Grenville, William Wyndiiam Grenville
lord pitt office
GRENVILLE, WILLIAM WYNDIIAM GRENVILLE, LORD (1759-1834), English statesman, son of the preceding, was born 25th October 1759. He was educated at Eton and Oxford, and for some time studied at the Inns of Court, but never practised at the bar. In February 1782 he was elected a member of parliament for the county of Buckingham, and in the September following he became secretary to his brother the marquis of Buckingham, who had been named lord-lieutenant of Ireland. On the overthrow of the cabinet of Lord Shelburne in the following year he returned to England, and in December he was appointed by his cousin Pitt paymaster-general of the forces. In 1789 he was chosen speaker of the House of Commons, but he vacated the chair in the same year, and was transferred to the Upper House with the title of Lord Grenville, on being appointed secretary of state. He exchanged this office in 1791 for that of secretary of foreign affairs, being regarded by Pitt as the person best fitted to carry out his policy in reference to France, Along with Pitt he resigned office in 1801; on account of the king declining to grant any concessions to the Catholics ; and when Pitt, on accepting office in 1804, did not stipulate for Catholic emancipation he declined to join his ministry, and entered into a close alliance with Fox. On the death of Pitt in 1806 he became the nominal head of the Government of " All the Talents," whose military projects resulted very unsuccessfully, but which deserves to be remembered with honour on account of the Act for the abolition of the slave trade. Its influence was, however, considerably weakened by the death of Fox ; and as the king in March 1807 demanded from Grenville an assurance that he would initiate no measures for the relief of the Catholics he and his colleagues found it necessary to resign. His colleagues were not unanimous in approving of his conscientiousness, and Sheridan expressed the opinion of more than himself when he remarked "I have known many men knock their heads against a wall, but I never before heard of a man collecting bricks and building a wall for the express purpose of knocking out his own brains against it." Lord Grenville never again held office. He continued to be one of the principal supporters of Catholic emancipation, and during the remainder of his political career generally voted with the Whigs, although in 1815 he separated himself from Lord Grey and supported the warlike policy of Lord Liverpool. In 1819, when the marquis of Lansdowne brought forward his motion for an inquiry into the cause of the distress and discontent in the manufacturing districts, Grenville delivered an alarmist speech in which he advocated the adoption of severely repressive measures. He died at his residence, Dropmore, Buckinghamshire, 12th January 1834.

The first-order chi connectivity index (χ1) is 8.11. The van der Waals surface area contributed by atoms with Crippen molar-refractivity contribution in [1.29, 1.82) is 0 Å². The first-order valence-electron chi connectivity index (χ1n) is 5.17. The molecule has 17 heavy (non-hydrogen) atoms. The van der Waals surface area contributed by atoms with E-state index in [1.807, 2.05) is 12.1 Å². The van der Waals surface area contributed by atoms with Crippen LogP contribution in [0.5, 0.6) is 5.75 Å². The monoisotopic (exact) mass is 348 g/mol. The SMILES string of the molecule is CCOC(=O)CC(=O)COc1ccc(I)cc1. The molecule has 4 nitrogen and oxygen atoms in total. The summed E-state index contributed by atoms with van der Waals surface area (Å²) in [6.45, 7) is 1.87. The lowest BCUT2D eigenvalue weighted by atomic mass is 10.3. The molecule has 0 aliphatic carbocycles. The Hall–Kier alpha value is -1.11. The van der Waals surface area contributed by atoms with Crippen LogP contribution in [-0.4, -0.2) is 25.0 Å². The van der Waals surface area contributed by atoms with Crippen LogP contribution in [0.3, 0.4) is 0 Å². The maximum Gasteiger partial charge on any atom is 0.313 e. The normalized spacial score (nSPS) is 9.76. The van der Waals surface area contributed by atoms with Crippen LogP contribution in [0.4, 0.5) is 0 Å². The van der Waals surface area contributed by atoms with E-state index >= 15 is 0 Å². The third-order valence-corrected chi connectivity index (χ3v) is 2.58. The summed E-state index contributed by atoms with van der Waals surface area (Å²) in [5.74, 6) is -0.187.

Though the talents of Lord Grenville were not of a high order, his straightforwardness, great industry, political knowledge, firmness of mind, and moderate opinions secured him considerable political influence. He can also lay claim to be enrolled among those English statesmen who have distinguished themselves in literature. Besides editing the letters of the earl of Chatham to his nephew Thomas Pitt, afterwards Lord Camelford, he printed for private circulation an edition of Homer with annotations, and al o a small volume entitled .Arngce Metricm, consisting of translations into Latin from Greek, English, and Italian. In 1809 he was chosen chancellor of the university of Oxford. He married in 1792 Anne Pitt, daughter of Lord Camelford, but had no issue, and the title became extinct.